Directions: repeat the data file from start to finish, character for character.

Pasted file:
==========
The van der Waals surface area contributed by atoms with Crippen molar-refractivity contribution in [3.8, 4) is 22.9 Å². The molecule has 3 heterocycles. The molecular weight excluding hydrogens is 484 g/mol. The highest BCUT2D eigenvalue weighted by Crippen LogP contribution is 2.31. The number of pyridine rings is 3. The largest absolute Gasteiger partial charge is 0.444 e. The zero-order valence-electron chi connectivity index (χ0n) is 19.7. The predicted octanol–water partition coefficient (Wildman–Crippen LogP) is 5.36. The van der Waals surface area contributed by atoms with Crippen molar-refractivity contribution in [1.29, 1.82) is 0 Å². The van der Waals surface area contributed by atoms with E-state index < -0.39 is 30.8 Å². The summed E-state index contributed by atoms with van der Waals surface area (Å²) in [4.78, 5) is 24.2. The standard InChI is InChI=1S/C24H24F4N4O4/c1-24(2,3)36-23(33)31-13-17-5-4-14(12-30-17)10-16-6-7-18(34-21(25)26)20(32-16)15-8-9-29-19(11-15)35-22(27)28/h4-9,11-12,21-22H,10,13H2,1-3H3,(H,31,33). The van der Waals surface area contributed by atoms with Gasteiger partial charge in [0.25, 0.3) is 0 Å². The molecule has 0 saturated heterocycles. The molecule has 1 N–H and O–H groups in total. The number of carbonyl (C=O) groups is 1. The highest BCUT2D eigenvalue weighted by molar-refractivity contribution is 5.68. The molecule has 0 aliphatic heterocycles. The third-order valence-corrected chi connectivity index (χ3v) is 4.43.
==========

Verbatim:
The van der Waals surface area contributed by atoms with Crippen molar-refractivity contribution in [3.8, 4) is 22.9 Å². The molecule has 3 heterocycles. The molecular weight excluding hydrogens is 484 g/mol. The highest BCUT2D eigenvalue weighted by Crippen LogP contribution is 2.31. The number of pyridine rings is 3. The largest absolute Gasteiger partial charge is 0.444 e. The zero-order valence-electron chi connectivity index (χ0n) is 19.7. The predicted octanol–water partition coefficient (Wildman–Crippen LogP) is 5.36. The van der Waals surface area contributed by atoms with Crippen molar-refractivity contribution in [1.29, 1.82) is 0 Å². The van der Waals surface area contributed by atoms with E-state index < -0.39 is 30.8 Å². The summed E-state index contributed by atoms with van der Waals surface area (Å²) in [4.78, 5) is 24.2. The standard InChI is InChI=1S/C24H24F4N4O4/c1-24(2,3)36-23(33)31-13-17-5-4-14(12-30-17)10-16-6-7-18(34-21(25)26)20(32-16)15-8-9-29-19(11-15)35-22(27)28/h4-9,11-12,21-22H,10,13H2,1-3H3,(H,31,33). The van der Waals surface area contributed by atoms with Gasteiger partial charge in [0.25, 0.3) is 0 Å². The molecule has 0 saturated heterocycles. The molecule has 1 N–H and O–H groups in total. The number of carbonyl (C=O) groups is 1. The highest BCUT2D eigenvalue weighted by molar-refractivity contribution is 5.68. The molecule has 0 aliphatic heterocycles. The third-order valence-corrected chi connectivity index (χ3v) is 4.43.